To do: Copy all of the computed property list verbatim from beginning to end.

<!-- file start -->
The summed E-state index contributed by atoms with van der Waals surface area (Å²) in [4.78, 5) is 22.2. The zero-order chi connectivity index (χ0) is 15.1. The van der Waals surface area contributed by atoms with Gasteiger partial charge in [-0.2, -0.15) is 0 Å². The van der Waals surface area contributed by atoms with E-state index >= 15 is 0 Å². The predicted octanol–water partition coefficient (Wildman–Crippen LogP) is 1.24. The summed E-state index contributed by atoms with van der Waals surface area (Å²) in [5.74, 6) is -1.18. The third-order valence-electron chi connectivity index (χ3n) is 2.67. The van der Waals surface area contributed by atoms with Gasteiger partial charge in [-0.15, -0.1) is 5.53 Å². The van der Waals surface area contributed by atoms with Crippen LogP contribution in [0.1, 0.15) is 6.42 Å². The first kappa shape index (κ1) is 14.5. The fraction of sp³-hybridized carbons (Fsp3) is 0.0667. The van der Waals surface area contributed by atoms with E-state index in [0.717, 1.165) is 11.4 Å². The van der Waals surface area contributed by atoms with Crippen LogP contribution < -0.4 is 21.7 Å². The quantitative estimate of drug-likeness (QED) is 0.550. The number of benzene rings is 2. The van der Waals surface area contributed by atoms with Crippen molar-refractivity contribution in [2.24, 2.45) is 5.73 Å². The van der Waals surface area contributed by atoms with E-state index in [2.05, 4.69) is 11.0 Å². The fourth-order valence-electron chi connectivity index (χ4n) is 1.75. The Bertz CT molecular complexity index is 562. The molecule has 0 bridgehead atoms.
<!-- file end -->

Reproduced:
The summed E-state index contributed by atoms with van der Waals surface area (Å²) in [4.78, 5) is 22.2. The zero-order chi connectivity index (χ0) is 15.1. The van der Waals surface area contributed by atoms with Gasteiger partial charge in [-0.2, -0.15) is 0 Å². The van der Waals surface area contributed by atoms with E-state index >= 15 is 0 Å². The predicted octanol–water partition coefficient (Wildman–Crippen LogP) is 1.24. The summed E-state index contributed by atoms with van der Waals surface area (Å²) in [5.74, 6) is -1.18. The third-order valence-electron chi connectivity index (χ3n) is 2.67. The van der Waals surface area contributed by atoms with Gasteiger partial charge in [-0.15, -0.1) is 5.53 Å². The van der Waals surface area contributed by atoms with Crippen LogP contribution in [0.1, 0.15) is 6.42 Å². The first kappa shape index (κ1) is 14.5. The fraction of sp³-hybridized carbons (Fsp3) is 0.0667. The van der Waals surface area contributed by atoms with E-state index in [0.717, 1.165) is 11.4 Å². The van der Waals surface area contributed by atoms with Crippen LogP contribution < -0.4 is 21.7 Å². The quantitative estimate of drug-likeness (QED) is 0.550. The number of benzene rings is 2. The van der Waals surface area contributed by atoms with Crippen molar-refractivity contribution in [2.24, 2.45) is 5.73 Å². The van der Waals surface area contributed by atoms with E-state index in [2.05, 4.69) is 11.0 Å². The fourth-order valence-electron chi connectivity index (χ4n) is 1.75. The Bertz CT molecular complexity index is 562. The molecule has 0 bridgehead atoms.